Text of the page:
Bond Talk: State of the Markets

Bond Talk: State of the Markets

Recently I sat with Adviser’s interim chief marketing officer and director of content, Jacque Murphy, for a Q&A on the state of the bond market. Here are highlights from the discussion.

Jacque Murphy: Let’s begin with bond performance year-to-date. What were the biggest surprises for you?

Chris Keith: To get right to the point, performance has been disappointing this year.

The Bloomberg U.S. Aggregate Bond index, which is to the taxable bond market what the S&P 500 is to the stock market, has experienced a broad-based decline and is down 13.9% for the year. It didn’t matter if you were in Treasurys, agencies, corporate bonds, securitized bonds or short- or long-maturity bonds. Bond investors were disappointed by all of them.

Note: YTD returns through 9/28/22. Sources: Bloomberg, Adviser.

The most surprising factor was how quickly the bond market turned earlier this year. Rates should have risen (and prices fallen) more than they did in 2021, but traders appeared to be in denial about inflation and what the Fed was prepared to do to combat it. Once the calendar flipped to 2022, they got the message and the big sell-off began.

We had a bit of a respite midsummer: The bond market’s 2.4% gain in July was the best single month in about three years. Unfortunately, we didn’t get to enjoy that for long—the index declined another 2.8% in August and has fallen further in September.

JM: Where does the Federal Reserve come into this? Is the Fed behind the curve when it comes to battling inflation?

CK: Let’s just say it is playing catch-up right now. The “transitory” theme is one the Fed really believed in, but one that ultimately proved wrong. The Fed and other central banks all around the world are in the same boat and playing catch-up in efforts to confront elevated inflation. As we saw from August’s consumer price index report, which showed inflation up 8.3% year-over-year, we have a long road to travel before we arrive back at the Fed’s acceptable level of around 2%.

JM: Does that mean you believe a recession is likely?

CK: To effectively tame inflation, the Fed needs to slow down economic growth, so recession does seem likely to me, but it doesn’t have to be devastating or deep here in the U.S.

Fortunately, we are starting from a position of strength in employment. And even though consumers are spending more on food-related expenses than they were a year ago, gas prices seem to have peaked. When consumers spend less on gas, they have more to spend elsewhere. We’ve also got several Fed rate hikes behind us, so inflation may be ripe for a pullback. The worst of it could be behind us.

JM: There’s a lot of talk about bonds being oversold. Do you agree? If so, where are you finding value today?

CK: This is debatable. Earlier this year bonds were oversold relative to where the fed funds rate was. And what’s attractive or cheap today may change by the time this interview goes live.

I will say this: If an investor has cash to invest but is unsure where to go, then there’s a great waiting room for them—short-term Treasury bonds. As of mid-September, three-month and six-month T-bills are yielding roughly 3.3% and 3.9%, respectively. That may not seem like much, but it’s a matter of perspective. It’s been a long time since an investor could earn 3% or better on a short U.S. government-guaranteed bond. Since the early days of the pandemic, the average yield has been 0.54% on a six-month Treasury, so today’s 3.9% level seems sky-high in comparison.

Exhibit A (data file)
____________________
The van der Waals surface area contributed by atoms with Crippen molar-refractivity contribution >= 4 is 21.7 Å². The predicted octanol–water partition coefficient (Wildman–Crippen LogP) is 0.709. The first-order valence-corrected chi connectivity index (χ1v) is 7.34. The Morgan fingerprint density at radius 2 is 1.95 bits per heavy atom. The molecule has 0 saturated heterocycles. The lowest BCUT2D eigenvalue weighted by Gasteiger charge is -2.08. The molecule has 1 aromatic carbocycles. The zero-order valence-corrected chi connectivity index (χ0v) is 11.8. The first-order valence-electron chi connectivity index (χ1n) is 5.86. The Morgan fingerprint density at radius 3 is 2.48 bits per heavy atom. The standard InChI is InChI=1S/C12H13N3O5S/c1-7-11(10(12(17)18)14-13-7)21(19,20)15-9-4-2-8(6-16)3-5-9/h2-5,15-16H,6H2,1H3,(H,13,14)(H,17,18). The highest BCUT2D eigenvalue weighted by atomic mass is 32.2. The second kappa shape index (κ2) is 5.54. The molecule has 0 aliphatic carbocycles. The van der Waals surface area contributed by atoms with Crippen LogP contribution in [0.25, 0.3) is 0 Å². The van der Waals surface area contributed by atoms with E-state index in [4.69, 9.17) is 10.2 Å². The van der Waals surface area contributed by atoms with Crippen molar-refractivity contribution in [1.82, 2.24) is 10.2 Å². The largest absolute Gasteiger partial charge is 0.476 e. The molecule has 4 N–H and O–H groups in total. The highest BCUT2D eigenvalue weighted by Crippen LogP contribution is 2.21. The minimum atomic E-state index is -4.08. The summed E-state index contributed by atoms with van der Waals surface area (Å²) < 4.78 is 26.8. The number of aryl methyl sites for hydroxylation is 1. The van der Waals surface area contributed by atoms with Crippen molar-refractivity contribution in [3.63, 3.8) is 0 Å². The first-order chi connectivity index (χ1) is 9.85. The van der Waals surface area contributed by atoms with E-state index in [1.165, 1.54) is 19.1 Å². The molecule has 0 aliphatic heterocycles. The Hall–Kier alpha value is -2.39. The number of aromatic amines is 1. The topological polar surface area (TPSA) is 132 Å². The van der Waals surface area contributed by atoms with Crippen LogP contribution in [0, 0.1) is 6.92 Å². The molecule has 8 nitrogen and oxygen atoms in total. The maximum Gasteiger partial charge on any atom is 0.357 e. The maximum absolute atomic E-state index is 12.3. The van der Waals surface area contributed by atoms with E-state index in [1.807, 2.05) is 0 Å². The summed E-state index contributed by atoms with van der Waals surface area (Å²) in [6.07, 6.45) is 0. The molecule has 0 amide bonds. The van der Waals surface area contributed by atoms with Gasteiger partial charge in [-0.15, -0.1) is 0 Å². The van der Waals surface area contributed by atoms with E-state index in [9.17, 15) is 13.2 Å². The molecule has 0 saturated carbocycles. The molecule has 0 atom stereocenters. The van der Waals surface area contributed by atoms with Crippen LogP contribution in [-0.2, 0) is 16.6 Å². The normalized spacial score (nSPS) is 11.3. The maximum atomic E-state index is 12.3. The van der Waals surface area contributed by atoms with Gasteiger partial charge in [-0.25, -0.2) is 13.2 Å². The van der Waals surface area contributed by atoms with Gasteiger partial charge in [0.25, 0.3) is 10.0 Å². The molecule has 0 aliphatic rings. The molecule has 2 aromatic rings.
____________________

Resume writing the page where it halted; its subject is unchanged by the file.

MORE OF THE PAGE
To me the bottom line is this: Short Treasurys are an attractive credit-risk-free option for investors who prefer to wait this period out but want to earn a better rate than they’ll receive sitting in a money market fund. Now they can do so without having to tie up their money for several years. And an added bonus is that Treasury bond income is tax-exempt at the state level.

JM: But what about the impact of rising rates on that six-month bond?

CK: It’s only six months until the bond matures, and you get your money back. And, if rates do rise materially higher, then you get to reinvest at those higher rates when your bond is redeemed. That’s the holy grail for bond investors—having a bond mature when rates are rising.

JM: Let me wrap this up by asking if you see any major threats ahead for the bond market?

CK: The same threat that always exists: Liquidity, which is never a problem until it’s a problem. The old saying is that liquidity is a mile wide but only an inch deep. Access to capital is the lifeblood of a functioning economy, and confidence/ability to trade that debt at a fair price is the lifeblood of the bond market. There’s got to be access to capital for bond issuers and a reasonable bid-side for bond investors who hold that debt. Wide swings in Treasury yields this year have become an obstacle for everyone.

JM: Thanks, Chris—any final thoughts?

CK: As always, we’re looking for ways to help our clients generate the income they need at the appropriate risk levels. Being a proponent of bonds during a rising-rate environment might seem to run afoul of that “don’t fight the Fed” investment rule of thumb, but my philosophy is to think longer term—the Fed’s actions today are causing bond yields to rise, and higher yields provide an enormous tailwind for fixed-income investors over time.

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